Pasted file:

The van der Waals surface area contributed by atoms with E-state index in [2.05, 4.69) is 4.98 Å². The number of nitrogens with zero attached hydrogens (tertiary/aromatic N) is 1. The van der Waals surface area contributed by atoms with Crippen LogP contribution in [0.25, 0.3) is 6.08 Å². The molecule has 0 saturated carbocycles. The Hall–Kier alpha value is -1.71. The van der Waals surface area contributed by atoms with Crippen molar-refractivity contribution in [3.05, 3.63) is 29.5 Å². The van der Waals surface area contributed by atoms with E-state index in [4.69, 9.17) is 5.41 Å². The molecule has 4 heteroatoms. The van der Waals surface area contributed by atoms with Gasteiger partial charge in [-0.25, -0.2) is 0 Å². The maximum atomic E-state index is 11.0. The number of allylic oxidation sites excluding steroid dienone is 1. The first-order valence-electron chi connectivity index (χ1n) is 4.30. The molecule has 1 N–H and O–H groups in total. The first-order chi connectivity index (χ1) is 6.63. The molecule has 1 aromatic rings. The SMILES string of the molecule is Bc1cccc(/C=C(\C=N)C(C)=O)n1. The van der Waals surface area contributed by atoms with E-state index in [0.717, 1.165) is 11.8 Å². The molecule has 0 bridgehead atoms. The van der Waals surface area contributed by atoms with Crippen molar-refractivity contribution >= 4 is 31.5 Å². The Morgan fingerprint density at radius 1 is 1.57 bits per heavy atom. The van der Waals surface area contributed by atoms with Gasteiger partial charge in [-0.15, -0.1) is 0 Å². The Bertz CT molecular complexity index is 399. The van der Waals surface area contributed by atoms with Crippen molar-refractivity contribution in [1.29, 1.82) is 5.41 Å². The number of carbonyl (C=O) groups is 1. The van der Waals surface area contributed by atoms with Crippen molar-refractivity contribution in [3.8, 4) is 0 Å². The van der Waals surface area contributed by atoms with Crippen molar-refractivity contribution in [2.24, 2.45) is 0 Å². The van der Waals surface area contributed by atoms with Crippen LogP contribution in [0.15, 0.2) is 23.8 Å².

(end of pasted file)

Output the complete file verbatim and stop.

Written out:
The van der Waals surface area contributed by atoms with E-state index in [2.05, 4.69) is 4.98 Å². The number of nitrogens with zero attached hydrogens (tertiary/aromatic N) is 1. The van der Waals surface area contributed by atoms with Crippen LogP contribution in [0.25, 0.3) is 6.08 Å². The molecule has 0 saturated carbocycles. The Hall–Kier alpha value is -1.71. The van der Waals surface area contributed by atoms with Crippen molar-refractivity contribution in [3.05, 3.63) is 29.5 Å². The van der Waals surface area contributed by atoms with E-state index in [4.69, 9.17) is 5.41 Å². The molecule has 4 heteroatoms. The van der Waals surface area contributed by atoms with Gasteiger partial charge in [-0.25, -0.2) is 0 Å². The maximum atomic E-state index is 11.0. The number of allylic oxidation sites excluding steroid dienone is 1. The first-order valence-electron chi connectivity index (χ1n) is 4.30. The molecule has 1 N–H and O–H groups in total. The first-order chi connectivity index (χ1) is 6.63. The molecule has 1 aromatic rings. The SMILES string of the molecule is Bc1cccc(/C=C(\C=N)C(C)=O)n1. The van der Waals surface area contributed by atoms with E-state index in [0.717, 1.165) is 11.8 Å². The molecule has 0 bridgehead atoms. The van der Waals surface area contributed by atoms with Crippen molar-refractivity contribution >= 4 is 31.5 Å². The Morgan fingerprint density at radius 1 is 1.57 bits per heavy atom. The van der Waals surface area contributed by atoms with Gasteiger partial charge in [-0.15, -0.1) is 0 Å². The Bertz CT molecular complexity index is 399. The van der Waals surface area contributed by atoms with Crippen molar-refractivity contribution in [1.29, 1.82) is 5.41 Å². The number of carbonyl (C=O) groups is 1. The van der Waals surface area contributed by atoms with Crippen molar-refractivity contribution in [3.8, 4) is 0 Å². The van der Waals surface area contributed by atoms with Crippen molar-refractivity contribution in [2.24, 2.45) is 0 Å². The van der Waals surface area contributed by atoms with Crippen LogP contribution in [0.15, 0.2) is 23.8 Å².